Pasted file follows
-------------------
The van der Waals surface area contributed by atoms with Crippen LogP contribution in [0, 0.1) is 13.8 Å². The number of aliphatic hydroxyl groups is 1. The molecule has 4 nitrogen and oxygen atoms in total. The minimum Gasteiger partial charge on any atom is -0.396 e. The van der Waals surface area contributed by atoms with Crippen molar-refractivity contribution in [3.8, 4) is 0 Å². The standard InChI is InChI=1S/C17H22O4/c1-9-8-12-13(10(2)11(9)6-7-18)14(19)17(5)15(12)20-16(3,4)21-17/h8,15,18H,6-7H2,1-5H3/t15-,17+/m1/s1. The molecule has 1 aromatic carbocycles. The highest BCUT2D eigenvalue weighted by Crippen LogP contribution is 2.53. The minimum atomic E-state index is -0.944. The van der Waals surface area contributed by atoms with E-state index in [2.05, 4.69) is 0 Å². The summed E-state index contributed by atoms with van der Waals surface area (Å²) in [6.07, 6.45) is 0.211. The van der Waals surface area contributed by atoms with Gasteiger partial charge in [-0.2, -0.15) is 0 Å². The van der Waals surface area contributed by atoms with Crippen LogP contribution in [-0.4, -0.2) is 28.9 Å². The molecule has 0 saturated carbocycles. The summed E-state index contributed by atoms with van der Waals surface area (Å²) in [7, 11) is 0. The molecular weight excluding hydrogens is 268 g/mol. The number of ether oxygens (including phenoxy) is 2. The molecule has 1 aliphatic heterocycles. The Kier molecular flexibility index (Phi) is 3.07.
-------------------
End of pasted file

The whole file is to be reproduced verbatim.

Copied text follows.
The van der Waals surface area contributed by atoms with Crippen LogP contribution in [0, 0.1) is 13.8 Å². The number of aliphatic hydroxyl groups is 1. The molecule has 4 nitrogen and oxygen atoms in total. The minimum Gasteiger partial charge on any atom is -0.396 e. The van der Waals surface area contributed by atoms with Crippen molar-refractivity contribution in [3.8, 4) is 0 Å². The standard InChI is InChI=1S/C17H22O4/c1-9-8-12-13(10(2)11(9)6-7-18)14(19)17(5)15(12)20-16(3,4)21-17/h8,15,18H,6-7H2,1-5H3/t15-,17+/m1/s1. The molecule has 1 aromatic carbocycles. The highest BCUT2D eigenvalue weighted by Crippen LogP contribution is 2.53. The minimum atomic E-state index is -0.944. The van der Waals surface area contributed by atoms with E-state index in [2.05, 4.69) is 0 Å². The summed E-state index contributed by atoms with van der Waals surface area (Å²) in [6.07, 6.45) is 0.211. The van der Waals surface area contributed by atoms with Gasteiger partial charge in [-0.2, -0.15) is 0 Å². The van der Waals surface area contributed by atoms with Crippen LogP contribution in [-0.4, -0.2) is 28.9 Å². The molecule has 0 saturated carbocycles. The summed E-state index contributed by atoms with van der Waals surface area (Å²) in [7, 11) is 0. The molecular weight excluding hydrogens is 268 g/mol. The number of ether oxygens (including phenoxy) is 2. The molecule has 1 aliphatic heterocycles. The Kier molecular flexibility index (Phi) is 3.07.